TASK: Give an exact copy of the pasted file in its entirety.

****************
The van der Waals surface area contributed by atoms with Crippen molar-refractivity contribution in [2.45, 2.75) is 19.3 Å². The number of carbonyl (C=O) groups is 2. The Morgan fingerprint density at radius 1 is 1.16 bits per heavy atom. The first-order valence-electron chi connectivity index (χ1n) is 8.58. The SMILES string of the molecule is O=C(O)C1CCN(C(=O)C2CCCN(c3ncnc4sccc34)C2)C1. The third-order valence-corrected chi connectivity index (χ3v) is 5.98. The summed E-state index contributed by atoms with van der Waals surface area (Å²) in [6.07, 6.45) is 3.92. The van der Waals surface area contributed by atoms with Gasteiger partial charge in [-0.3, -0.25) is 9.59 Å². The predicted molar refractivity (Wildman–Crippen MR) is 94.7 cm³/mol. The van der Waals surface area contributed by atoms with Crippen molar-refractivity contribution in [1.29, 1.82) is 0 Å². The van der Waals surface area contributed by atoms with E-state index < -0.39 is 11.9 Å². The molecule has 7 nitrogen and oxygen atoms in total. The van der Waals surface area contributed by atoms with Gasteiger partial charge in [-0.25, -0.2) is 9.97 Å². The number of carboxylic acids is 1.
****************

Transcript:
The van der Waals surface area contributed by atoms with Crippen molar-refractivity contribution in [2.45, 2.75) is 19.3 Å². The number of carbonyl (C=O) groups is 2. The Morgan fingerprint density at radius 1 is 1.16 bits per heavy atom. The first-order valence-electron chi connectivity index (χ1n) is 8.58. The SMILES string of the molecule is O=C(O)C1CCN(C(=O)C2CCCN(c3ncnc4sccc34)C2)C1. The third-order valence-corrected chi connectivity index (χ3v) is 5.98. The summed E-state index contributed by atoms with van der Waals surface area (Å²) in [6.07, 6.45) is 3.92. The van der Waals surface area contributed by atoms with Gasteiger partial charge in [-0.3, -0.25) is 9.59 Å². The predicted molar refractivity (Wildman–Crippen MR) is 94.7 cm³/mol. The van der Waals surface area contributed by atoms with Crippen molar-refractivity contribution in [1.29, 1.82) is 0 Å². The van der Waals surface area contributed by atoms with E-state index < -0.39 is 11.9 Å². The molecule has 7 nitrogen and oxygen atoms in total. The van der Waals surface area contributed by atoms with Gasteiger partial charge in [-0.25, -0.2) is 9.97 Å². The number of carboxylic acids is 1.